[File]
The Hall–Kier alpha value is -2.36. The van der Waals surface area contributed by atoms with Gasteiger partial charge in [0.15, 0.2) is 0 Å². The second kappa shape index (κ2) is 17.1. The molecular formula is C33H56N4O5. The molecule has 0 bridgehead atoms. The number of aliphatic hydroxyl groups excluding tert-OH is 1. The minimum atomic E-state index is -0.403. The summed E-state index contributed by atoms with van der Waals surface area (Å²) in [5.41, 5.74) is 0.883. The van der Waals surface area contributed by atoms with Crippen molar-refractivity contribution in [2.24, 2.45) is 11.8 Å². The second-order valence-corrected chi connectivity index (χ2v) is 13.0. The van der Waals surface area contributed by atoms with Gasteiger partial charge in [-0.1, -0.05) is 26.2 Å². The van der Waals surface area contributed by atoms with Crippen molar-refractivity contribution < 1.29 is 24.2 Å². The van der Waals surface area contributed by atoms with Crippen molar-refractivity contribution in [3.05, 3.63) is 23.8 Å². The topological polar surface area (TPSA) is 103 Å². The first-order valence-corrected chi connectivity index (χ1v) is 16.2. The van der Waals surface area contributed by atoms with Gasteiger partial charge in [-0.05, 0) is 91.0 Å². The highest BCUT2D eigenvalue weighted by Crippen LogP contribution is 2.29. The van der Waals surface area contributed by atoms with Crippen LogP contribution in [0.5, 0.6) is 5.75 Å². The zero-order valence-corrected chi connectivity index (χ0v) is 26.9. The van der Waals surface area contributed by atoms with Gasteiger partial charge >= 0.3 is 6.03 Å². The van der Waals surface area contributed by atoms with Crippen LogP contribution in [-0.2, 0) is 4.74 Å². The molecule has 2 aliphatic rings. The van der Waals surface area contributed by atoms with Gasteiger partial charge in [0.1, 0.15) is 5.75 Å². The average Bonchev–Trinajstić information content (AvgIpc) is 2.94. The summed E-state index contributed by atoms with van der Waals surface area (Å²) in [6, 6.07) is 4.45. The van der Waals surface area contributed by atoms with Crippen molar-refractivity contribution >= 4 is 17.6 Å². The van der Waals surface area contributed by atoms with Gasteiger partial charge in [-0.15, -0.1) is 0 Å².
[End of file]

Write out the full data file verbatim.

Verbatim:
The Hall–Kier alpha value is -2.36. The van der Waals surface area contributed by atoms with Gasteiger partial charge in [0.15, 0.2) is 0 Å². The second kappa shape index (κ2) is 17.1. The molecular formula is C33H56N4O5. The molecule has 0 bridgehead atoms. The number of aliphatic hydroxyl groups excluding tert-OH is 1. The minimum atomic E-state index is -0.403. The summed E-state index contributed by atoms with van der Waals surface area (Å²) in [5.41, 5.74) is 0.883. The van der Waals surface area contributed by atoms with Crippen molar-refractivity contribution in [2.24, 2.45) is 11.8 Å². The second-order valence-corrected chi connectivity index (χ2v) is 13.0. The van der Waals surface area contributed by atoms with Gasteiger partial charge in [-0.1, -0.05) is 26.2 Å². The van der Waals surface area contributed by atoms with Crippen molar-refractivity contribution < 1.29 is 24.2 Å². The van der Waals surface area contributed by atoms with Crippen molar-refractivity contribution in [3.05, 3.63) is 23.8 Å². The topological polar surface area (TPSA) is 103 Å². The first-order valence-corrected chi connectivity index (χ1v) is 16.2. The van der Waals surface area contributed by atoms with Gasteiger partial charge in [-0.05, 0) is 91.0 Å². The highest BCUT2D eigenvalue weighted by Crippen LogP contribution is 2.29. The van der Waals surface area contributed by atoms with Crippen LogP contribution in [0.5, 0.6) is 5.75 Å². The zero-order valence-corrected chi connectivity index (χ0v) is 26.9. The van der Waals surface area contributed by atoms with Gasteiger partial charge >= 0.3 is 6.03 Å². The van der Waals surface area contributed by atoms with Crippen LogP contribution in [-0.2, 0) is 4.74 Å². The molecule has 2 aliphatic rings. The van der Waals surface area contributed by atoms with Gasteiger partial charge in [0.1, 0.15) is 5.75 Å². The average Bonchev–Trinajstić information content (AvgIpc) is 2.94. The summed E-state index contributed by atoms with van der Waals surface area (Å²) in [6, 6.07) is 4.45. The van der Waals surface area contributed by atoms with Crippen molar-refractivity contribution >= 4 is 17.6 Å². The van der Waals surface area contributed by atoms with Gasteiger partial charge in [-0.15, -0.1) is 0 Å².